In 1984, T. Elgamal announced a public-key scheme based on discrete logarithms, closely related to the Diffie-Hellman technique [ELGA84, ELGA85].

**ELGAMAL CRYPTOGRAPHIC SYSTEM**

In
1984, T. Elgamal announced a public-key scheme based on discrete
logarithms, closely related to the Diffie-Hellman
technique [ELGA84, ELGA85]. The ElGamal2 cryptosystem is used in some form in a number of standards including
the digital signature standard
(DSS), which is covered in Chapter 13, and the S/MIME
e-mail standard (Chapter 18).

As with Diffie-Hellman, the global
elements of ElGamal
are a prime number *q *and *a*, which is a primitive root of *q*. User
A generates a private/public key pair as follows:

**1.
**Generate a random integer *XA*, such that 1 6 *XA *6 *q *- 1.

**2.
**Compute *Y**A** *= *a**X**A** *mod *q** *.

**3.
**A’s private
key is *XA*; A’s pubic key is {*q*, *a*, *YA*}.

Any user B that has access to A’s public key can encrypt a message
as follows:

**1.
**Represent the message as an integer *M *in the range 0 … *M *… *q *- 1. Longer messages are sent as a sequence of
blocks, with each block being an integer less than *q*.

**2.
**Choose a random integer *k *such that 1 … *k *… *q *- 1.

**3.
**Compute a one-time key *K *= (*YA*)*k *mod *q *.

**4.
**Encrypt *M *as the pair of integers (*C*1, *C*2) where

*C*1 = *a**k *mod
*q*;
*C*2 = *KM *mod *q*

User A recovers the plaintext as follows:

**1.
**Recover the key by computing *K** *= (*C*1)*X**A** *mod *q** *.

**2.
**Compute *M *= (*C*2*K*-1)
mod *q *.

These steps are summarized in Figure 10.3.
It corresponds to Figure 9.1a:
Alice generates a public/private key pair; Bob
encrypts using Alice’s
public key; and
Alice decrypts using her private key.

Let us demonstrate why the ElGamal scheme
works. First, we show how *K *is
recovered by the decryption process:

*K *= (*YA*)*k *mod *q K *is
defined during the encryption process

*K** *= (*a**X**A** *mod *q*)*k** *mod *q** *substitute using *YA *= *a**X**A** *mod *q **K** *= *a**kX**A** *mod *q** *by the rules
of modular
arithmetic

*K** *= (*C*1)*X**A** *mod *q** *substitute using *C*1 = *a**k** *mod *q*

Next, using *K*, we recover the
plaintext as

*C*2 = *KM *mod *q*

(*C*2*K*-1)
mod *q
*= *KMK*-1 mod
*q *= *M *mod
*q *= *M*

We can restate the ElGamal process as follows, using Figure 10.3.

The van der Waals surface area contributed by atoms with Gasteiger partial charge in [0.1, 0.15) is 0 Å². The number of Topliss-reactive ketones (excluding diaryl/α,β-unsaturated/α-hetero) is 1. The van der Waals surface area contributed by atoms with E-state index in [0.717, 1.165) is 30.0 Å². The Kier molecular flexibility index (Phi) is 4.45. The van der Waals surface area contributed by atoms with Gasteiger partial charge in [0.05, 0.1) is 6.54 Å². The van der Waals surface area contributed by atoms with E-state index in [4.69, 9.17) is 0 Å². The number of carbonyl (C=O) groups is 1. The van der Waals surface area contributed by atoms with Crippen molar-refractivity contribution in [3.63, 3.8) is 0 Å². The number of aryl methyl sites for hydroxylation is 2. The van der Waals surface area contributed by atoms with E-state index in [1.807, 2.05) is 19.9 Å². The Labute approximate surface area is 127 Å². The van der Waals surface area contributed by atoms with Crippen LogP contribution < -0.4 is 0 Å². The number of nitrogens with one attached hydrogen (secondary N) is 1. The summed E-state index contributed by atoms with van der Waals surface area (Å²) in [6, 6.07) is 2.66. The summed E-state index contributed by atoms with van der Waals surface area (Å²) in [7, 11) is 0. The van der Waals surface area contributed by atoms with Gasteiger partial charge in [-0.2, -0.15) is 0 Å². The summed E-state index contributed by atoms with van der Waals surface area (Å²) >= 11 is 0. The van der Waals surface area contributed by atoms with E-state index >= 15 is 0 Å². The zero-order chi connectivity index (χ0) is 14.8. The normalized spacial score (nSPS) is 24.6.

**1.
**Bob generates a random integer *k*.

**2.
**Bob generates a one-time
key *K *using Alice’s public-key components *YA*, *q*, and *k*.

**3.
**Bob
encrypts *k *using the
public-key component *a*, yielding *C*1. *C*1 provides suffi-
cient information for Alice to recover
*K*.

**4.
**Bob encrypts
the plaintext message
*M
*using *K*.

**5.
**Alice recovers *K *from *C*1 using her private
key.

**6.
**Alice
uses *K*-1 to recover
the plaintext message
from *C*2.

Thus, *K *functions as a one-time
key, used to encrypt
and decrypt the message.

For example, let us start with the prime field GF(19); that is, *q *= 19.
It has primitive roots {2, 3, 10, 13, 14, 15}, as shown in Table 8.3. We choose
*a *= 10.

Alice generates a key pair as follows:

**1.
**Alice chooses *XA *= 5.

**2.
**Then *YA *= *a **X**A *mod *q *= *a*5 mod 19 = 3 (see Table 8.3).

**3.
**Alice’s private key is 5; Alice’s pubic key is {*q*, *a*, *YA*} = {19, 10, 3}.

Suppose Bob wants to send the message with the value *M *= 17.
Then,

**1.
**Bob chooses *k *= 6.

**2.
**Then *K *= (*YA*)*k *mod *q *= 36 mod 19 = 729 mod 19 = 7.

**3.
**So

*C*1 = *a**k *mod
*q *= *a*6 mod
19 = 11

*C*2 = *KM *mod
*q *= 7 * 17
mod 19 = 119 mod 19 = 5

**4.
**Bob
sends the ciphertext (11, 5). For decryption:

**1.
**Alice calculates *K** *= (*C*1)*XA *mod *q *=
115 mod
19 = 161051 mod
19 = 7.

**2.
**Then *K
*-1 in
GF(19) is 7-1 mod
19 = 11.

**3. **Finally, *M
*= (*C*2*K*- 1) mod *q *= 5 * 11 mod
19 = 55 mod 19 = 17.

If a message must be broken up into blocks and sent as
a sequence of encrypted blocks, a unique value of *k *should be used for each block. If *k *is used for more
than one block,
knowledge of one block *m*1 of
the message enables
the user to compute other blocks as follows. Let

The
security of ElGamal is based on the difficulty of computing discrete
logarithms. To recover A’s private key, an adversary would have to compute *XA *= dlog*a*,*q*(*YA*) .
Alternatively, to recover the one-time key *K*,
an adversary would have to determine the random number *k*, and this would require comput- ing the discrete logarithm *k *= dlog*a*,*q*(*C*1). [STIN06]
points out that these calcu- lations are regarded as infeasible if *p *is at least 300 decimal digits and *q *- 1 has
at least one “large” prime factor.

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Cryptography and Network Security Principles and Practice : Asymmetric Ciphers : Other Public-Key Cryptosystems : Elgamal Cryptographic System |

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